If Those Chairs Could Talk

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The house of Hubert de Givenchy is going up for auction. This week. Christie’s will auction more than 1,200 lots of furniture, sculpture and art that belonged to the designer. His inner circle tells the stories behind the stuff.

In the Salon Vert of Hubert de Givenchy’s stately mansion in Paris.
Credit…Nina Slavecheva, via Christie’s Images

PARIS — When guests arrived at the Hotel d’Orrouer, the French couturier Hubert de Givenchy’s stately 18th-century mansion here, they rang a polished brass doorbell on the limestone wall. Once the bell was rung — no sound was made — the guardian would open the right side of the monumental evergreen-lacquered double doors and usher in the guests.

The white pea gravel courtyard was raked to such meticulous perfection it was unthinkable to cross it. “You’d walk on the pavement along the wall and not on the gravel,” said Nicolas Kugel, an owner of the Galerie Kugel, one of Mr. de Givenchy’s preferred antique dealers in Paris. “If a car came in to make a delivery, the gravel would be raked right after.”

If the visit was in the warmer months, Paul, the butler in livery, would lead the way to the ground floor salon of the summer apartment: a large room that was both imposing, with its 18th-century gilded commodes and important art (a Picasso here, a Miró there), and inviting, with its cushy white linen sofas, bouquets of white flowers and a golden Labrador retriever or two, tails wagging but somehow never knocking one of the many precious objets off a low table.

If it was the colder months, and you were a good friend or family, you would be taken up to the winter apartment’s Salon Vert, a “very grand” room, Mr. Kugel remembered. The Salon Vert was dark and rich, with green silk velvet upholstery and curtains, gilded Louis XIV armoires and commodes, and a fire lit.

“It was very opulent, yet very cozy,” Mr. Kugel said.

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Credit…Stephane De Sakutin/Agence France-Presse — Getty Images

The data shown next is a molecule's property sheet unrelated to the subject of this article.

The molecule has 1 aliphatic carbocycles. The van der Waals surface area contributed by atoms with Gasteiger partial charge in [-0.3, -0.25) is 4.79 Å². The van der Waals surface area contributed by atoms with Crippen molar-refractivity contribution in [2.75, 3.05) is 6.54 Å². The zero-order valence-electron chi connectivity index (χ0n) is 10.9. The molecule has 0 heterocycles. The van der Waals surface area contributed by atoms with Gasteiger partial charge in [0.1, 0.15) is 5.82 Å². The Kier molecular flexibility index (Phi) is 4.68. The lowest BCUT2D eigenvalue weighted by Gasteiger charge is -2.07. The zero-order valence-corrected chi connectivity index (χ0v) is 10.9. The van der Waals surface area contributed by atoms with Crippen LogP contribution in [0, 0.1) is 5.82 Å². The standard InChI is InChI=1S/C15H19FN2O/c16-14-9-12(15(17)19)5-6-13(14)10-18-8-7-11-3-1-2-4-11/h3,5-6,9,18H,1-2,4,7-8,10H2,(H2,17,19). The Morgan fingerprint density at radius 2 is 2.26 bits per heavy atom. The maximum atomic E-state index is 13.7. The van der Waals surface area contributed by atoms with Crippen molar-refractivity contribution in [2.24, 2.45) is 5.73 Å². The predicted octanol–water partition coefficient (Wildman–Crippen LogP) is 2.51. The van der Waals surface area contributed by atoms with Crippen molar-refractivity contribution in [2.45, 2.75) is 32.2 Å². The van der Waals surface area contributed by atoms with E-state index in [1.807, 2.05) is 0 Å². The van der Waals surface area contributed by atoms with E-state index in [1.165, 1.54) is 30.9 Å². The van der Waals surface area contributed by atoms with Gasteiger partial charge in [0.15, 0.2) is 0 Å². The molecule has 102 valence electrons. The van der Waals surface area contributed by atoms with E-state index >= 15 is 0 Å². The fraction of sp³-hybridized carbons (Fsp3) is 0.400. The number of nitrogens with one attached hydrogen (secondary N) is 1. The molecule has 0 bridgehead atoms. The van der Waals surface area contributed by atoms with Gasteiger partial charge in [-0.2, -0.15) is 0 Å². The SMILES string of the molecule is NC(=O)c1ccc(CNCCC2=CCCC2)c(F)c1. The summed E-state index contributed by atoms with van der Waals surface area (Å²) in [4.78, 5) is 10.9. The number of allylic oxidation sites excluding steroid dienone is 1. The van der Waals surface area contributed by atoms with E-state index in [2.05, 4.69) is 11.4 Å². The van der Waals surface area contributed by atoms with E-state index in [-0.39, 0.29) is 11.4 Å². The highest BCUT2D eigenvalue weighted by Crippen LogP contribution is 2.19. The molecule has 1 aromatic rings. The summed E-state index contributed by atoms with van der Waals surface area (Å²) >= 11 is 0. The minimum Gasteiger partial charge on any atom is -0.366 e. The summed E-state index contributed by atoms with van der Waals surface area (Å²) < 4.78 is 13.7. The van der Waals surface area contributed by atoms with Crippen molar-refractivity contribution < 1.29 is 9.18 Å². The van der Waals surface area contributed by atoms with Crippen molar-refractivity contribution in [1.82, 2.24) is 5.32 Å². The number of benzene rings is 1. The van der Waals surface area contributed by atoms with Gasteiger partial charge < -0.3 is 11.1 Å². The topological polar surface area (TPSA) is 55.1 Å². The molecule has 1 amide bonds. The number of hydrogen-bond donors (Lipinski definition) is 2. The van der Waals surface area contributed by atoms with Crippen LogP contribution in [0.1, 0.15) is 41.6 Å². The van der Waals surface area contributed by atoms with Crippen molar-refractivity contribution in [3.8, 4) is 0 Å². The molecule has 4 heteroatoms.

In whichever salon you were seated, once you had a moment to take in all that beauty, in would sweep Monsieur de Givenchy, who, like his home, was quite grand (he stood an erect 6-foot-5, with rime-white hair combed neatly back) and gracious. He would be followed by his life partner, the fellow French couturier Philippe Venet.

This week, 1,229 lots of items Mr. de Givenchy collected for the Hotel d’Orrouer, as well as for the Manoir du Jonchet, his Renaissance chateau in Touraine, will be auctioned by Christie’s in Paris. With an estimated value of 50 million euros (about $52.9 million), the auction, which is being held live from June 14 to 17 at the Théâtre Marigny and Christie’s on the Avenue Matignon, and online through June 22, will be the largest-ever sale for Christie’s Paris.

The sale also signals, in a sense, the end of a certain continental way of life, a sort of effortless grandeur that Mr. de Givenchy, who died in 2018 at 91, and Mr. Venet, who died last year, also at 91, spent a lifetime cultivating.

“It’s really the final goodbye — to them, to that era and to that generation in French couture,” said Zoë de Givenchy, the wife of Mr. de Givenchy’s nephew Olivier. “They were the last.”

Count Hubert James Marcel Taffin de Givenchy was born in Beauvais, a city north of Paris, where his grandfather was the director of the revered Beauvais and Gobelins tapestry workshops. Mr. de Givenchy chose fashion design as a career, and while working for Elsa Schiaparelli after World War II, he fell in love with Mr. Venet, a fellow assistant. They moved in together, and each subsequently opened a couture house. Mr. de Givenchy made his international reputation by dressing Audrey Hepburn for her movie roles, most notably “Breakfast at Tiffany’s” in 1961.

The American philanthropist Catherine Blair, known as Deeda, met Mr. de Givenchy in the early 1960s. She wore a gown by Balenciaga and a veil by Givenchy when she married William McCormick Blair, the United States ambassador to Denmark, in 1961, and became a devoted Givenchy client. Back then, Mr. de Givenchy and Mr. Venet lived on the Rue Fabert, “with a Rothko on the wall, and dark, dark screens to the ceiling, and books all over the coffee table,” Mrs. Blair recalled.